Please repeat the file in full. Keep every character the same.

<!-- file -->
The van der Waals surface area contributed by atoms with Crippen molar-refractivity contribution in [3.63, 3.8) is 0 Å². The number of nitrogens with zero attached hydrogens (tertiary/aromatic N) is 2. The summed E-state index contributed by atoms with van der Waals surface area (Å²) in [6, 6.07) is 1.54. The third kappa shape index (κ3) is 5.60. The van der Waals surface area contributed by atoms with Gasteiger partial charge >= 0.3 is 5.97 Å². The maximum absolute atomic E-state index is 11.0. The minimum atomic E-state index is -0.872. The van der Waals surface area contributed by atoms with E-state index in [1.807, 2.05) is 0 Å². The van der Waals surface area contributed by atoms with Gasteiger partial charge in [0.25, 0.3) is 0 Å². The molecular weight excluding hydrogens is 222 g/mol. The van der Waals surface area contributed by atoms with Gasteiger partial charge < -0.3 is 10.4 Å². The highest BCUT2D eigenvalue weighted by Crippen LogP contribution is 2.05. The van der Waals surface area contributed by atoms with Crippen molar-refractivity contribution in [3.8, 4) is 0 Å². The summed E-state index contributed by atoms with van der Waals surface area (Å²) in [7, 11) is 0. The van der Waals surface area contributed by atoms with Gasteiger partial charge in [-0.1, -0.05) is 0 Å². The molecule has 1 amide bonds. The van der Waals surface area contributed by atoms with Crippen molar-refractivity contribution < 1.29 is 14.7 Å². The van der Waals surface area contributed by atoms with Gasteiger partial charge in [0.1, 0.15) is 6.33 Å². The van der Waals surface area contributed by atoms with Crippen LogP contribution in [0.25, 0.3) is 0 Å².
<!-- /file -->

The van der Waals surface area contributed by atoms with Crippen molar-refractivity contribution in [3.63, 3.8) is 0 Å². The number of nitrogens with zero attached hydrogens (tertiary/aromatic N) is 2. The summed E-state index contributed by atoms with van der Waals surface area (Å²) in [6, 6.07) is 1.54. The third kappa shape index (κ3) is 5.60. The van der Waals surface area contributed by atoms with Gasteiger partial charge >= 0.3 is 5.97 Å². The maximum absolute atomic E-state index is 11.0. The minimum atomic E-state index is -0.872. The van der Waals surface area contributed by atoms with E-state index in [1.807, 2.05) is 0 Å². The van der Waals surface area contributed by atoms with Gasteiger partial charge in [0.25, 0.3) is 0 Å². The molecular weight excluding hydrogens is 222 g/mol. The van der Waals surface area contributed by atoms with Gasteiger partial charge < -0.3 is 10.4 Å². The highest BCUT2D eigenvalue weighted by Crippen LogP contribution is 2.05. The van der Waals surface area contributed by atoms with Crippen molar-refractivity contribution in [3.8, 4) is 0 Å². The summed E-state index contributed by atoms with van der Waals surface area (Å²) in [7, 11) is 0. The van der Waals surface area contributed by atoms with Gasteiger partial charge in [-0.1, -0.05) is 0 Å². The molecule has 1 amide bonds. The van der Waals surface area contributed by atoms with Crippen molar-refractivity contribution < 1.29 is 14.7 Å². The van der Waals surface area contributed by atoms with Gasteiger partial charge in [0.1, 0.15) is 6.33 Å². The van der Waals surface area contributed by atoms with Crippen LogP contribution in [0.25, 0.3) is 0 Å².